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Russell town hall gets rowdy as constituents demand answers on controversial issues

Linda Molsbee for Red Dirt Report
Oklahoma City resident Janetta Cravens asks Steve Russell about tax reform and non-profits.
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Congressional staffers suggest some guests were instructed to disrupt meeting

SHAWNEE, Okla. – Congressman Steve Russell believes President Donald Trump and the press “should call a truce” to the ongoing battle that started during the campaign.

Trump has called the press an enemy to the American people and reporters from high-profile news agencies have been shut out of at least one briefing by White House Press Secretary Sean Spicer.

Russell’s comment came in response to a question from Ann Young, one of an estimated 300 people who attended a Shawnee town hall meeting Friday night.

Young asked Russell if he agreed that the news media is fake and is the enemy of the American people.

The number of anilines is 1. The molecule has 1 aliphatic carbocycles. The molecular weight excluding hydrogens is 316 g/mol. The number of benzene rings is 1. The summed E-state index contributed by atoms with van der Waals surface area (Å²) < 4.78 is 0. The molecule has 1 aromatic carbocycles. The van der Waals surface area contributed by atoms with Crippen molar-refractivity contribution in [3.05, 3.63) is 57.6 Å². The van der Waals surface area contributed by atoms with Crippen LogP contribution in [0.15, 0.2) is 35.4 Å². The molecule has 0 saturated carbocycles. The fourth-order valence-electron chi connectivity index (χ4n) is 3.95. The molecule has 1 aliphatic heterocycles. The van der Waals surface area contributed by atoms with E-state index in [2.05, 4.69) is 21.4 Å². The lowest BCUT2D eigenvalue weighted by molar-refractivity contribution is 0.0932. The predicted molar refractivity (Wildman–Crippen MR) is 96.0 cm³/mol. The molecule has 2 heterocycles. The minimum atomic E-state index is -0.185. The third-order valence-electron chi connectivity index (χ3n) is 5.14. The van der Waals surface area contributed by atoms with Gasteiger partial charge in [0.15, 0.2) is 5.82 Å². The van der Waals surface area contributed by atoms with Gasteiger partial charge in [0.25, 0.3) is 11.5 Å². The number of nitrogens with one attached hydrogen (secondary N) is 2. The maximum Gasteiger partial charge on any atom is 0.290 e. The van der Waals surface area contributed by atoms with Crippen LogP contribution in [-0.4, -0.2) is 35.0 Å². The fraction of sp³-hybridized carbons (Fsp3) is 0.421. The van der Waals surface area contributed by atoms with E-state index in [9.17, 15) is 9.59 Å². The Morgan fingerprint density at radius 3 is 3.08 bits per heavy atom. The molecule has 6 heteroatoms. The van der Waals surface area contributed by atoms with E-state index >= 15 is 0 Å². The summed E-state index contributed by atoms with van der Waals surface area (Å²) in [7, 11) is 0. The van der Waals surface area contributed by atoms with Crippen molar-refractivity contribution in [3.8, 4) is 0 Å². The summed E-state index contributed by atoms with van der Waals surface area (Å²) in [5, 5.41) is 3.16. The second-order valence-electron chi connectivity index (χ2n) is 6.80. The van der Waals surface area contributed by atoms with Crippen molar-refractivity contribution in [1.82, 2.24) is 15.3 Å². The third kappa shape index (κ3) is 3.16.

Ann Young asks question to Steve Russell about President Donald Trump's feud with the press. (Linda Molsbee for Red Dirt Report)

Russell did not answer the question directly, but instead offered his truce comment. Young also asked if those attending Friday’s meeting could count on Russell to speak out against Trump for his attitude toward the press.

Again, Russell did not answer the question.

His lack of direct answers prompted some people to shout, “You didn’t answer the question.” Others yelled, “Answer the question.”

Russell explained further.

“To reduce people to name calling and groupings, we use it as a filter not to listen,” he said.

At least one audience member agreed with Trump. The man yelled, “The press is lying through their teeth.”

Each time the crowd became unruly, Russell would ask for their respect and at one point he began to “shh” them, which drew the ire of one older woman who yelled, “You can’t shh us. You don’t shh your constituents.”

Russell staffers told Red Dirt Report several people attending the town hall were part of a group known as Indivisible, a web site that instructs people how to ask questions and interrupt political meetings, such as congressional town halls, until they hear the answer they want.